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Old 06-11-2011, 11:27 AM
 
Location: Lewes, Delaware
3,463 posts, read 3,008,228 times
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In a school district close to mine, a 2nd grader was kicked out of school for bringing a cake knife to class to cut his birthday cake, in the same district a 1st grader was kicked out for bringing his Swiss Army knife to lunch to eat his pudding. The parents had to sue and the district changed its rules about Zero tolerance. In the school district that my kids go to a 4th grader last year removed the razor blade from his plastic pencil sharpener and slashed two kids, he received 1 day in school suspension. This year he caused enough problems to finally be removed from the school. I think each situation should be treated differently, clearly a child that removes a blade from a pencil sharpener is alot more dangerous than a child who brings a cake knife to school.
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Old 06-11-2011, 03:10 PM
 
Location: The Brightest City On Earth
1,282 posts, read 1,558,542 times
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Quote:
Originally Posted by Tightwad View Post
Basic question is the current zero tolerance used in schools fair and balanced?

Weapons aside alot of kids get expelled ,or punished, for infractions of a policy that is defies common sense in most cases. I'm glad our sons are grown so I don't have to deal with this insane system......
There is nothing wrong with zero tolerance so long as it is applied with common sense.
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Old 06-11-2011, 03:17 PM
 
Location: The Brightest City On Earth
1,282 posts, read 1,558,542 times
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Quote:
Originally Posted by James420 View Post
In a school district close to mine, a 2nd grader was kicked out of school for bringing a cake knife to class to cut his birthday cake, in the same district a 1st grader was kicked out for bringing his Swiss Army knife to lunch to eat his pudding. The parents had to sue and the district changed its rules about Zero tolerance. In the school district that my kids go to a 4th grader last year removed the razor blade from his plastic pencil sharpener and slashed two kids, he received 1 day in school suspension. This year he caused enough problems to finally be removed from the school. I think each situation should be treated differently, clearly a child that removes a blade from a pencil sharpener is alot more dangerous than a child who brings a cake knife to school.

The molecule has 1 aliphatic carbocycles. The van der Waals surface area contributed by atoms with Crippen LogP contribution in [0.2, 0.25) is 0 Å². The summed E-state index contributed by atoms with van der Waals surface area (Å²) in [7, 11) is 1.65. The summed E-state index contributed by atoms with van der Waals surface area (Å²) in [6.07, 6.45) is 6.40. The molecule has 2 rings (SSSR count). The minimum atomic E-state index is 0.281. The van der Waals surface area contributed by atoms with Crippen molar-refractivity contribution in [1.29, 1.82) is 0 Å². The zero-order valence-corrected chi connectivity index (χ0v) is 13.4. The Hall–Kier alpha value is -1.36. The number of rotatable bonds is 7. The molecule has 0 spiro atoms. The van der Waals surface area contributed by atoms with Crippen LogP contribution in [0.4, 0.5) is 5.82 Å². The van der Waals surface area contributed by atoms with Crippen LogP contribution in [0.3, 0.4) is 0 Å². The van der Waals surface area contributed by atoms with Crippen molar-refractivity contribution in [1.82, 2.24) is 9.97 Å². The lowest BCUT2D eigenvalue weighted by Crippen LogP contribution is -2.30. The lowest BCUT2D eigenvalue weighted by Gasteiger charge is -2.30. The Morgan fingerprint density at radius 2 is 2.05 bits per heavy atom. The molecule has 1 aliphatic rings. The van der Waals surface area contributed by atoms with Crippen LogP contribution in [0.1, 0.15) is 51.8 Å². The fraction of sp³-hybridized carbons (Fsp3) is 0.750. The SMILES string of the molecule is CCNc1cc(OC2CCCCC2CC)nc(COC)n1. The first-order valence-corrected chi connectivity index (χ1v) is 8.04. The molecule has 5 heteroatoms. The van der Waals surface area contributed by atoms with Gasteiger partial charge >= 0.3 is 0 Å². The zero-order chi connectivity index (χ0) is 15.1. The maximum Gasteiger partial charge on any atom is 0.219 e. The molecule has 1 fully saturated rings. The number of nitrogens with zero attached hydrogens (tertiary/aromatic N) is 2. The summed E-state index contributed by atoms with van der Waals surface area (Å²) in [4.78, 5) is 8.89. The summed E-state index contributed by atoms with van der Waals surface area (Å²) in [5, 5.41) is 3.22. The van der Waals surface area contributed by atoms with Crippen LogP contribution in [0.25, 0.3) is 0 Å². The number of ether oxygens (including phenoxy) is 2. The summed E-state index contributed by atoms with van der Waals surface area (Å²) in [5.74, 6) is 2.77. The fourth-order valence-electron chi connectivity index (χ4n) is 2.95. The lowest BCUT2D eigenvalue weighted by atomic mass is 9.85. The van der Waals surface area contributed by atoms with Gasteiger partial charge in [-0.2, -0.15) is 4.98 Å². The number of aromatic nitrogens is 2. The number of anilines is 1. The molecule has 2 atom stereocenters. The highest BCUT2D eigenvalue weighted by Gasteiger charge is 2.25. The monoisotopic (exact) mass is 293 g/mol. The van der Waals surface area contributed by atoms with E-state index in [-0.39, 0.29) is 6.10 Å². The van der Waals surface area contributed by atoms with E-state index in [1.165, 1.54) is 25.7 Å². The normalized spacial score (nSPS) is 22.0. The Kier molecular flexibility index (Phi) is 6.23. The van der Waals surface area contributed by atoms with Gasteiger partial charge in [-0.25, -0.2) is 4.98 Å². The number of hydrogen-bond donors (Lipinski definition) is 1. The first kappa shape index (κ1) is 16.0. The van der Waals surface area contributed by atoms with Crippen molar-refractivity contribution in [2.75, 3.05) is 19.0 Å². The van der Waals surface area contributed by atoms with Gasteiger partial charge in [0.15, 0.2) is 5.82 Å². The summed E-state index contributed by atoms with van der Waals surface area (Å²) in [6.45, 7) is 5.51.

As I said it needs to be applied with common sense. The problem is that lots of school administrators lack common sense which is why we have these policies to begin with. The kid who brought the cake knife should have been reprimanded for it. He broke the rules. But a suspension? No! He should have been called into the Principal's office with his parents and given a verbal warning and his parents given a copy of the school no knives policy. Put the shoe on the other foot and suppose the kid brought the knife and to cut the cake and then suppose another kid got mad because he didn't get a piece of the cake and picked up the knife and seriously injured somebody. Everybody would be screaming about why the school allowed a child to bring a dangerous object to school.
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Old 06-11-2011, 03:24 PM
 
11,614 posts, read 19,716,271 times
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Originally Posted by Vegas Joe View Post
There is nothing wrong with zero tolerance so long as it is applied with common sense.